RNC speaker pulled from schedule hours after she tweeted anti-Semitic conspiracy thread referring to QAnon
- One of President Donald Trump's supporters set to speak at the Republican National Convention on Tuesday was cut from the lineup.
- Earlier, the speaker had on Twitter promoted a slew of conspiracy theories that referenced QAnon and alleged a broad plot to usher in a "New World Order."
- The conspiracies were shared by Mary Ann Mendoza, an "angel mom" and advocate for stricter immigration policies who has previously appeared alongside Trump.
One of President Donald Trump's supporters set to speak at the Republican National Convention on Tuesday was cut from the lineup after she promoted anti-Semitic and QAnon conspiracy theories on Twitter.
The conspiracies, contained in a Twitter thread dozens of tweets long, were shared earlier Tuesday by Mary Ann Mendoza, an "angel mom" and advocate for stricter immigration policies who has previously appeared alongside Trump.
Mendoza was set to appear in a video to praise Trump's efforts on immigration policy and criticize the record of Democratic nominee Joe Biden and former President Barack Obama.
But Mendoza's RNC appearance was axed hours after she shared the long thread of conspiracy theories, urging her 40,000-plus Twitter followers in a tweet to "do yourself a favor and read this thread." Her tweet appears to have been removed.
"We have removed the scheduled video from the convention lineup and it will no longer run this week," Trump campaign spokesman Tim Murtaugh said in a statement to CNBC when asked why Mendoza had been removed from the schedule. He did not cite a reason for removing the video.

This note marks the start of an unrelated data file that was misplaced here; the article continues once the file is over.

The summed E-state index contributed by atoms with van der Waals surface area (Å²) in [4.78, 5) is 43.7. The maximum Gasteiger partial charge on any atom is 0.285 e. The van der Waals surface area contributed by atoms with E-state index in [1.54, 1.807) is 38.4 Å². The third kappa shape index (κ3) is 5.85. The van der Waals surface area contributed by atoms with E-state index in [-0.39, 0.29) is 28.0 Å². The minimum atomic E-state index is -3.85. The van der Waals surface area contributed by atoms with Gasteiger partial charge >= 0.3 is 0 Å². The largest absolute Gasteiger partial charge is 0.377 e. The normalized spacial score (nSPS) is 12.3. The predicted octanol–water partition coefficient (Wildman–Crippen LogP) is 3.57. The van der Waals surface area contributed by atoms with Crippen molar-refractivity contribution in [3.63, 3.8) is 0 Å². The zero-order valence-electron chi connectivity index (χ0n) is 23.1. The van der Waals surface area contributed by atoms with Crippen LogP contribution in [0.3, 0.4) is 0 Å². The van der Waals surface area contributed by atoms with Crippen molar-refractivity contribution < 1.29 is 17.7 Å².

The thread, which began in May from the unverified account @WarNuse, claimed "'The Protocols Of The Elders Of Zion' Is Not A Fabrication. And, It Certainly Is Not Anti-Semetic [sic] To Point Out This Fact."
One of the tweets in the thread also includes the hashtag #QAnon – a reference to the baseless pro-Trump internet conspiracy that imagines the president as being locked in clandestine battle against "deep state" factions of powerful Satanic pedophiles who are plotting against him and his supporters.
Trump, asked about QAnon at the White House last week, said he doesn't know much about the theory or its followers, but added, "I understand they like me very much, which I appreciate."
The thread also claimed there are "Unanswered Questions In Regards To The Sinking Of The Titanic" and the 1937 crash of the Hindenburg airship.
Before the RNC speeches began Tuesday evening, Mendoza tweeted, "I retweeted a very long thread earlier without reading every post within the thread. My apologies for not paying attention to the intent of the whole message. That does not reflect my feelings or personal thoughts whatsoever."
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